The CSB Ph.D. curriculum has two components: the core subjects and advanced electives. Core subjects provide foundational knowledge of both biology and computational biology. Advanced electives are chosen by each student to generate a customized program of study, in close consultation with members of the CSB Ph.D. Graduate Committee and the student's thesis advisor. The goal is to allow students broad latitude in defining their individual area of interest, but at the same time to provide oversight and guidance to ensure that they receive rigorous and thorough training.
The core curriculum consists of three classroom subjects plus a set of three two-month rotations in different research groups. The classroom subjects fall into three areas:
Topics in Computational and Systems Biology (One Subject): All first-year students in the program are required to participate in this literature-based exploration of current research frontiers and paradigms. Papers for discussion are selected from a broad range of topics in computational and systems biology, with an emphasis on the integration of experimental and computational approaches to understanding complex biological systems. This subject is limited to students in the CSB Ph.D. Program in order to build a strong community among the class. It is the only subject in the program with such a limitation.
CSB.100 Topics in Computational and Systems Biology Fall 2021, Lecture: F11-1 (66-148)
Modern Biology (One Subject):
A semester of modern graduate-level biology at MIT strengthens the biology base of all students in the program. Subjects in molecular biology, neurobiology, biochemistry, or genetics fulfill this requirement. The particular course taken by each student will depend on his or her background and will be determined in consultation with members of the CSB Ph.D. Graduate Committee. Subjects that can fulfill the biology requirement for the CSB Ph.D. degree include: (choose one)
- Principles of Biochemical Analysis (7.51) Fall 2021, Friday recitation in 4-231. Lecture: MWF9-10.30 (56-114) Recitation: T2.30,F1 (4-163)
- Genetics for Graduate Students (7.52) Fall 2021, Lecture: TR9.30-11.30 (56-154) Recitation: W3.30 (26-314) or F2.30 (26-314)
- Molecular Biology (7.58) Spring 2022
- Eukaryotic Cell Biology: Principles and Practice (7.61/20.561J) Fall 2021, Lecture: MW1-3 (E25-117) +final
- Molecular and Cellular Neuroscience Core II (7.68/9.013J) Spring 2022
Computational Biology (One Subject):
Computational Systems Biology: Deep Learning in the Life Sciences (20.490) fulfills this requirement. This subject takes a comprehensive view of computational biology, giving broad coverage to the field with emphasis on sequence, structure, and systems analysis. The focus is on the fundamental basis for current tools, rather than merely on how to use them. 20.490 Not offered this year
There are three approved substitutes for 20.490.
- 6.878/HST.507 J Advanced Computational Biology: Genomes, Networks, Evolution. This course additionally examines recent publications in the areas covered, with research-style assignments. A more substantial final project is expected, which can lead to a thesis and publication, Fall 2021, Lecture: TR1-2.30 (32-141) Recitation: F3 (4-237) Faculty: M. Kellis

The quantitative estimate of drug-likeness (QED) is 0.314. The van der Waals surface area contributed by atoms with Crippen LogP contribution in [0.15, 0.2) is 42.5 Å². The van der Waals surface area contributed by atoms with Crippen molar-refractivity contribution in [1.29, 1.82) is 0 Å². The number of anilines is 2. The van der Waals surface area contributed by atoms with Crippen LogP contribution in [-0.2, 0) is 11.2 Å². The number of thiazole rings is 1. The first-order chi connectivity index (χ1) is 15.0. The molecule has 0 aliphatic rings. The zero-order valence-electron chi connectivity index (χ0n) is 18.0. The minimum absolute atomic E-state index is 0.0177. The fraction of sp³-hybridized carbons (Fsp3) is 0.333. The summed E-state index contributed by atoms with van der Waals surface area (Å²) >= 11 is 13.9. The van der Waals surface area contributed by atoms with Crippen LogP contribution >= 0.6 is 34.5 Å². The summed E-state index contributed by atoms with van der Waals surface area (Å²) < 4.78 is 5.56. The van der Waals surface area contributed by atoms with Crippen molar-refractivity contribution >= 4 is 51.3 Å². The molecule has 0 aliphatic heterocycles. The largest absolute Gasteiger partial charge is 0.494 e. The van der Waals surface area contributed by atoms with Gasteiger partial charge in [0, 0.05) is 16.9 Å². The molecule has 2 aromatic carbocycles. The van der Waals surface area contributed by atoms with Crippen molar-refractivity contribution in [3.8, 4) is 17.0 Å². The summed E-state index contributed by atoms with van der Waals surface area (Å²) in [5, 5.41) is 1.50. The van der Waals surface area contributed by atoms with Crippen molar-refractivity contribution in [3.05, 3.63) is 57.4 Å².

- 7.81/8.591 J Systems Biology This graduate level course explores more in depth cellular and population-level systems with an emphasis on synthetic biology, modeling of genetic networks, cell-cell interactions, and evolutionary dynamics. Fall 2021, Lecture: TR1-2.30 (4-159) Recitation: TBA Faculty: J. Gore
- 6.C51Modeling with Machine Learning: from Algorithms to Applications Focuses on modeling with machine learning methods with an eye towards applications in engineering and sciences. Introduction to modern machine learning methods, from supervised to unsupervised models, with an emphasis on newer neural apporaches. Emphasis on the understanding of how and why the methods work from the point of view of modeling, and when they are applicable. Unsing concrete examples, covers formulation of machine learning tasks, adapting and extending methods to given problems, and how the methods can and should be evaluated. Students taking graduate version complete additonal assignments. Students cannot receive credit without simultaneous completion of a 6-unit disciplinary module. Enrollment may be limited. Spring 2022 Lecture: MWF3 (32-123) Faculty: R. Barzilay, T. Jaakkola 20.C51/3.C51/10.C51J Machine Learning for Molecular Engineering Building on core material in 6.C51, provides an introduction to the use of machine learning to solve problems arising int he science and engineering of biology, chemistry, and materials. Equips students to design and implement achine learning approaches to challenges such as analysis of omics (genomics, transcriptomics, proteomics, etc.) microscopy, spectroscopy, or crystallography data and design of new molecules and materials such as drugs, catalysts, polymer, alloys, ceramics, and proteins. Students taking graduat version complete addiitonal assignments. Students cannot receive credit with simultaneous completion of 6.CS1. Lecture: F11 (4-237), R. Gomez-Bombarelli, C. Coley, E. Fraenkel
6.C51 & 20.C51 MUST BE TAKEN TOGETHER IN THE SAME SEMSTER
Research Group Rotations (three rotations):
To assist students with lab selection and provide exposure to a range of research activities in computational and systems biology, students are required to participate in three research rotations during their first year. Through this process, students gain experience in both experimental and computational approaches from different disciplines. Prior to choosing first lab rotations, students can learn about the many labs here on campus through a series of faculty talks occurring in September and October of the fall semester.
- Rotation: November -December
- Rotation: January (4 Weeks)
- Rotation: February - March